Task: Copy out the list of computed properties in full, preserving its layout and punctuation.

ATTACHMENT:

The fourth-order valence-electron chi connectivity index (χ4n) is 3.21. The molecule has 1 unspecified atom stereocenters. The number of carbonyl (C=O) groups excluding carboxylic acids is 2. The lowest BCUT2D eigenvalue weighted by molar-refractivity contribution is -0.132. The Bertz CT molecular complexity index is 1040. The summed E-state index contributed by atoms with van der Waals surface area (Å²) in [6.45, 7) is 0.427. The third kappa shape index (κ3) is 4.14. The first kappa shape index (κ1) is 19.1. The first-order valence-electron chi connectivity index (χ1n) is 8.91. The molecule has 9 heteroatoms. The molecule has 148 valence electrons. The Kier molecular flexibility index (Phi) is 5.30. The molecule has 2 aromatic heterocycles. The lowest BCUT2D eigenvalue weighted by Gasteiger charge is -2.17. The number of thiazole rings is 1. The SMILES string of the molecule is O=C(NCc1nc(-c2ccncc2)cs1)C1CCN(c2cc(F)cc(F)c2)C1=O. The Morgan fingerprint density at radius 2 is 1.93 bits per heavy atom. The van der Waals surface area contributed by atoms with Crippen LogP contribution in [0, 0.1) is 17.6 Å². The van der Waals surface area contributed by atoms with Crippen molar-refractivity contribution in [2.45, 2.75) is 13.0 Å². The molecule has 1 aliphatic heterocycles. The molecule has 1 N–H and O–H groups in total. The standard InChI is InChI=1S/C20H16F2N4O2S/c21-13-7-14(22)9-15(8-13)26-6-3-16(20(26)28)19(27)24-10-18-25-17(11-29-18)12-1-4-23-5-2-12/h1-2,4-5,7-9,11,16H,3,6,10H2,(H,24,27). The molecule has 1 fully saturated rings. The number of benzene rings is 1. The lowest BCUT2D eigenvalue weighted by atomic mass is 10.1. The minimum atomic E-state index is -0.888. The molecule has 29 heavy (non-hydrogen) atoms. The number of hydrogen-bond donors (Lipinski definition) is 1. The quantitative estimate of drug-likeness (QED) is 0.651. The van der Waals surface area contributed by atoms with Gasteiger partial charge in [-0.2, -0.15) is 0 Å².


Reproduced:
The fourth-order valence-electron chi connectivity index (χ4n) is 3.21. The molecule has 1 unspecified atom stereocenters. The number of carbonyl (C=O) groups excluding carboxylic acids is 2. The lowest BCUT2D eigenvalue weighted by molar-refractivity contribution is -0.132. The Bertz CT molecular complexity index is 1040. The summed E-state index contributed by atoms with van der Waals surface area (Å²) in [6.45, 7) is 0.427. The third kappa shape index (κ3) is 4.14. The first kappa shape index (κ1) is 19.1. The first-order valence-electron chi connectivity index (χ1n) is 8.91. The molecule has 9 heteroatoms. The molecule has 148 valence electrons. The Kier molecular flexibility index (Phi) is 5.30. The molecule has 2 aromatic heterocycles. The lowest BCUT2D eigenvalue weighted by Gasteiger charge is -2.17. The number of thiazole rings is 1. The SMILES string of the molecule is O=C(NCc1nc(-c2ccncc2)cs1)C1CCN(c2cc(F)cc(F)c2)C1=O. The Morgan fingerprint density at radius 2 is 1.93 bits per heavy atom. The van der Waals surface area contributed by atoms with Crippen LogP contribution in [0, 0.1) is 17.6 Å². The van der Waals surface area contributed by atoms with Crippen molar-refractivity contribution in [2.45, 2.75) is 13.0 Å². The molecule has 1 aliphatic heterocycles. The molecule has 1 N–H and O–H groups in total. The standard InChI is InChI=1S/C20H16F2N4O2S/c21-13-7-14(22)9-15(8-13)26-6-3-16(20(26)28)19(27)24-10-18-25-17(11-29-18)12-1-4-23-5-2-12/h1-2,4-5,7-9,11,16H,3,6,10H2,(H,24,27). The molecule has 1 fully saturated rings. The number of benzene rings is 1. The lowest BCUT2D eigenvalue weighted by atomic mass is 10.1. The minimum atomic E-state index is -0.888. The molecule has 29 heavy (non-hydrogen) atoms. The number of hydrogen-bond donors (Lipinski definition) is 1. The quantitative estimate of drug-likeness (QED) is 0.651. The van der Waals surface area contributed by atoms with Gasteiger partial charge in [-0.2, -0.15) is 0 Å².